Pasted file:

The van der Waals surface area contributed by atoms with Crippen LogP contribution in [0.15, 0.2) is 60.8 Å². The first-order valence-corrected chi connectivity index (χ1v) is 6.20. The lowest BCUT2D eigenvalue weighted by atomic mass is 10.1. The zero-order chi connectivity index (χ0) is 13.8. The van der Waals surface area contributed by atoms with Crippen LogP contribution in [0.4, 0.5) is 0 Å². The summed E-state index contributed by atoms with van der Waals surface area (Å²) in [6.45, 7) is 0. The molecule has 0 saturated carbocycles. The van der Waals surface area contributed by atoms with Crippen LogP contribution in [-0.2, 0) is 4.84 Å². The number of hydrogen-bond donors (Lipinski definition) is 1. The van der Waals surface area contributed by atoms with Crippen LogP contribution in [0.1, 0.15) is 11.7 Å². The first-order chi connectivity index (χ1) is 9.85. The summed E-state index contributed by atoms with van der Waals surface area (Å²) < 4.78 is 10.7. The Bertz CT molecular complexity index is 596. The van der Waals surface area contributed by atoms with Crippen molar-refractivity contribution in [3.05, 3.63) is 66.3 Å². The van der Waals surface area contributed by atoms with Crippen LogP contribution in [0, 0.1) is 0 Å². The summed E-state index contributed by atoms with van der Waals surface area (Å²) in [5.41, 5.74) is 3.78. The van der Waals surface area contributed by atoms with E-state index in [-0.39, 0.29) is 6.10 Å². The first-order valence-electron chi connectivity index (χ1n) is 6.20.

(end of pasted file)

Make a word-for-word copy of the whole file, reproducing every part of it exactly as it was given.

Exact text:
The van der Waals surface area contributed by atoms with Crippen LogP contribution in [0.15, 0.2) is 60.8 Å². The first-order valence-corrected chi connectivity index (χ1v) is 6.20. The lowest BCUT2D eigenvalue weighted by atomic mass is 10.1. The zero-order chi connectivity index (χ0) is 13.8. The van der Waals surface area contributed by atoms with Crippen LogP contribution in [0.4, 0.5) is 0 Å². The summed E-state index contributed by atoms with van der Waals surface area (Å²) in [6.45, 7) is 0. The molecule has 0 saturated carbocycles. The van der Waals surface area contributed by atoms with Crippen LogP contribution in [-0.2, 0) is 4.84 Å². The number of hydrogen-bond donors (Lipinski definition) is 1. The van der Waals surface area contributed by atoms with Crippen LogP contribution in [0.1, 0.15) is 11.7 Å². The first-order chi connectivity index (χ1) is 9.85. The summed E-state index contributed by atoms with van der Waals surface area (Å²) < 4.78 is 10.7. The Bertz CT molecular complexity index is 596. The van der Waals surface area contributed by atoms with Crippen molar-refractivity contribution in [3.05, 3.63) is 66.3 Å². The van der Waals surface area contributed by atoms with Crippen LogP contribution in [0, 0.1) is 0 Å². The summed E-state index contributed by atoms with van der Waals surface area (Å²) in [5.41, 5.74) is 3.78. The van der Waals surface area contributed by atoms with E-state index in [-0.39, 0.29) is 6.10 Å². The first-order valence-electron chi connectivity index (χ1n) is 6.20.